by John Rook
Cheshire’s Sandra Centorino considers herself a positive person.
Despite the avalanche of negative news that permeates our everyday lives, Centorino prefers to see the bright side of things — the silver linings visible through the dark clouds.
That’s what led her five years ago to start a mini-podcast where she would share daily messages of positivity on the internet, open to the world. And it’s what led her in the last two years to take that concept and turn it into something more.
Now, work that began as the world was being plunged into a pandemic has now culminated in her first book, “A Dose of Positive Energy: P.S. You’re A Positive Spirit!”
“I have always been into positivity, and have always prayed that God would use me to help other people,” said Centorino. “This was really something I wanted to do to combat all of the negative things we see and hear everyday, especially over the last two years.”
The book is a collection of positive messages and personal stories, compiled from her experiences and the comments of 10 women from whom Centorino solicited anecdotes and advice. Asking the women to honestly recount their thoughts regarding how to stay positive, Centorino recorded their ideas and included them in the book, along with other tips she herself had accumulated over more than five years of producing her mini-podcast.
“It started five years ago,” explained Centorino. “Some things are meant to be taken in small doses, so I thought, what could I do? I do my daily devotions and meditations, so if something struck me, I could open (the recording app) and say what I was thinking.”
The mini-podcasts were offered through Amazon’s “Flash Briefings,” meaning that, once recorded, they could be accessed by anyone from around the world, a realization Centorino came to over time.
“I realized, anyone with Alexa (Amazon virtual assistant technology) could be tuning in and listening,” she said. “I did it for 1,000 days straight. I called it a daily dose of positivity.”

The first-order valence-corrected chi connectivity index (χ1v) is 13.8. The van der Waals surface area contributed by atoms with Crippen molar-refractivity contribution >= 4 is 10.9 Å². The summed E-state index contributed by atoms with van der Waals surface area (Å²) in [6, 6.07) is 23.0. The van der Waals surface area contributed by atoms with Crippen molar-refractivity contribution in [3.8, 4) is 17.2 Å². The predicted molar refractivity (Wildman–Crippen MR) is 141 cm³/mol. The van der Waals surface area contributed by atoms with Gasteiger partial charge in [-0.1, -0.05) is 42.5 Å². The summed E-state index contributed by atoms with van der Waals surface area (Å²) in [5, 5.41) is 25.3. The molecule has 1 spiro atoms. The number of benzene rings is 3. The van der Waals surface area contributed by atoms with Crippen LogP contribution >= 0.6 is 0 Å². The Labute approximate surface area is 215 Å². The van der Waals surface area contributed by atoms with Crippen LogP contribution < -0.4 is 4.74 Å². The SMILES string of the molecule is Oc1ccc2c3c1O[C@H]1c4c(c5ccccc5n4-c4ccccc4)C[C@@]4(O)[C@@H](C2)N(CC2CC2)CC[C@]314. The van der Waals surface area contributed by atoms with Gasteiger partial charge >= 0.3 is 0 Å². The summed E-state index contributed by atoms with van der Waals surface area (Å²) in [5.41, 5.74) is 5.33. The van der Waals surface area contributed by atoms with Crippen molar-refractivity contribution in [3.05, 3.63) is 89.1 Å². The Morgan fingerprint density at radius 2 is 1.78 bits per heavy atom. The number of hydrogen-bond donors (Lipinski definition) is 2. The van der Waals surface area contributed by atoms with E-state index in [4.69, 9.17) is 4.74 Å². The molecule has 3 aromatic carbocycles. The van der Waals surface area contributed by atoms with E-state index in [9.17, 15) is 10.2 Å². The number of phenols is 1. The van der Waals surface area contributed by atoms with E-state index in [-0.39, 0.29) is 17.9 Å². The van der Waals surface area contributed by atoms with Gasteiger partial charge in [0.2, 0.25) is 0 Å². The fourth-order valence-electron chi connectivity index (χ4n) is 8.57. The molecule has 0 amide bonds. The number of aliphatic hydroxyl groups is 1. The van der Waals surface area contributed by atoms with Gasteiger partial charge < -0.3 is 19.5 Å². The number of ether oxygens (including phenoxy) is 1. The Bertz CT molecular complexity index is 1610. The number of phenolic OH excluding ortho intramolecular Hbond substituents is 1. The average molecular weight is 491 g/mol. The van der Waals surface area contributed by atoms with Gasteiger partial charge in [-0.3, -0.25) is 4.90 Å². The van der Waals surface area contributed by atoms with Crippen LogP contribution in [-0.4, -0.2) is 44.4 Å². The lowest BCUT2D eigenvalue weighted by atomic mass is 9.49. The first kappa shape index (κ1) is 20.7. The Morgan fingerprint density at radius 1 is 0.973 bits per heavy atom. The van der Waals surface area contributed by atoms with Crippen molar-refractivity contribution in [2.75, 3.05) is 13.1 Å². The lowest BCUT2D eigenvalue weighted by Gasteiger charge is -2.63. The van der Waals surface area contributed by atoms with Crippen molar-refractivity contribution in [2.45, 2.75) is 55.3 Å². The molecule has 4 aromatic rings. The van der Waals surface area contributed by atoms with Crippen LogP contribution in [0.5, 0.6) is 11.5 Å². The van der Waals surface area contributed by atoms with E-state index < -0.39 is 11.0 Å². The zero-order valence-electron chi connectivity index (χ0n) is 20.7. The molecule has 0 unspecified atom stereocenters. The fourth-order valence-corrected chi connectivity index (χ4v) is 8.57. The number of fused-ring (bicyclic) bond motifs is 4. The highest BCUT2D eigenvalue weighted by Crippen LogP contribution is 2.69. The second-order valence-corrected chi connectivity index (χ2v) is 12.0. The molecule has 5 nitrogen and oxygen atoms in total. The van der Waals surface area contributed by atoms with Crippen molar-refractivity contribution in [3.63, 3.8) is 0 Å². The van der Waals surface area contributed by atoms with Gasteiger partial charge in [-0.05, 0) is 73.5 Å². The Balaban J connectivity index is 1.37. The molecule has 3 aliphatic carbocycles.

“Technically, I never stopped,” she continued. “It just led to the book.”
Morphing her mini-podcast into a full-fledged book came about as Centorino received feedback from random listeners of her “daily dose” musings. The listeners spoke of how important such positivity had been in their own lives and how helpful it had been to hear something uplifting on a daily basis. Centorino wanted to offer that in a book form.
“Those notes and letters (from random people) put a fire in my heart,” she said. “What could happen, I wondered, if the (dose of positivity) was in physical and audible form?”
Centorino started her journey with research. She connected with people who had themselves written books, asking questions about the process. She then reached out to 10 women, including her two daughters and mother, asking if they’d like to collaborate on the project.
Looking back, Centorino admits that she did things “backwards.” Planning all along to have the book offered in audible form, Centorino asked for voice submissions from her collaborators and recorded the book herself before actually writing anything. When she realized that the book would have to be written for any audio file to be offered, it forced her to essentially start from scratch.
“There were a lot of times when I looked and said, ‘I don’t want to do this,’” she admitted, with a laugh. What kept her going? In large part, her mother.
“The book is dedicated to my mother,” she said. “She was really the one who would be pushing me. We’d be having a conversation and she’d be asking, ‘So, what’s going on (with the book)?’”
Centorino began her work in February of 2020. As it turns out, it was a fortuitous time to begin a book about positivity.
“Over the last two years, everything negative has just been taken to another level,” she said. “As I was going through (the work), I just really kept believing that something like this is needed now more than ever.”
Those who purchase the book will find more of a companion piece than a cover-to-cover read. It includes a mixture of “stories, mantras, and positive affirmations,” Centorino explains. One can choose to skim the chapters and find advice pertaining specifically to an issue at hand, or read bits and pieces on a daily basis to get a needed dose of positivity.
Also, Centorino, in the book, offers ways in which people can become a “positive spirit” in their own lives, providing others around them encouragement each day.
With the successful completion of her first book, Centorino is already on to other projects.
She’s working on a follow-up to “A Dose of Positivity” — a 90-day guide to putting into practice some of the lessons in the first book.
“I think it will kind of be like a journal, helping people reflect after reading (the first book),” she said.
She’s also considering offering a children’s version.
“I am just so very proud, humbled, and blessed to have completed (this book),” she said. “I can’t wait for the next thing.”
To purchase a copy of “A Dose of Positive Energy,”